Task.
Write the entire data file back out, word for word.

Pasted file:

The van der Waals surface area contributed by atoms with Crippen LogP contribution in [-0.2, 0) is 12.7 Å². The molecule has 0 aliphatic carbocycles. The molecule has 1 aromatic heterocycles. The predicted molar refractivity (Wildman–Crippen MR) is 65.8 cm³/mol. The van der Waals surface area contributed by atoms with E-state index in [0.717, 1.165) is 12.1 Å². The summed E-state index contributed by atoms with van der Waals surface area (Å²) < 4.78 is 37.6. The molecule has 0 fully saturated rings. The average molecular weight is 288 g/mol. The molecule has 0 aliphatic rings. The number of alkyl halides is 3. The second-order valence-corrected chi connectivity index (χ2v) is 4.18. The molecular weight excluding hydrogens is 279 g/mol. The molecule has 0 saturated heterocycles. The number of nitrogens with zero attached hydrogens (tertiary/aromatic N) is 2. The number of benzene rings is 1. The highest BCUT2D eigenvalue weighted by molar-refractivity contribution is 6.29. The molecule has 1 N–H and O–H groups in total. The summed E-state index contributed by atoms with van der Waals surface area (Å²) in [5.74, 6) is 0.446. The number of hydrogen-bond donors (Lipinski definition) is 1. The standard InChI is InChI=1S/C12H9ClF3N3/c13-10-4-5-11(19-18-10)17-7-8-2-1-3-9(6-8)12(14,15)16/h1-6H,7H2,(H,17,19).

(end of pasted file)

The van der Waals surface area contributed by atoms with Crippen LogP contribution in [-0.2, 0) is 12.7 Å². The molecule has 0 aliphatic carbocycles. The molecule has 1 aromatic heterocycles. The predicted molar refractivity (Wildman–Crippen MR) is 65.8 cm³/mol. The van der Waals surface area contributed by atoms with E-state index in [0.717, 1.165) is 12.1 Å². The summed E-state index contributed by atoms with van der Waals surface area (Å²) < 4.78 is 37.6. The molecule has 0 fully saturated rings. The average molecular weight is 288 g/mol. The molecule has 0 aliphatic rings. The number of alkyl halides is 3. The second-order valence-corrected chi connectivity index (χ2v) is 4.18. The molecular weight excluding hydrogens is 279 g/mol. The molecule has 0 saturated heterocycles. The number of nitrogens with zero attached hydrogens (tertiary/aromatic N) is 2. The number of benzene rings is 1. The highest BCUT2D eigenvalue weighted by molar-refractivity contribution is 6.29. The molecule has 1 N–H and O–H groups in total. The summed E-state index contributed by atoms with van der Waals surface area (Å²) in [5.74, 6) is 0.446. The number of hydrogen-bond donors (Lipinski definition) is 1. The standard InChI is InChI=1S/C12H9ClF3N3/c13-10-4-5-11(19-18-10)17-7-8-2-1-3-9(6-8)12(14,15)16/h1-6H,7H2,(H,17,19).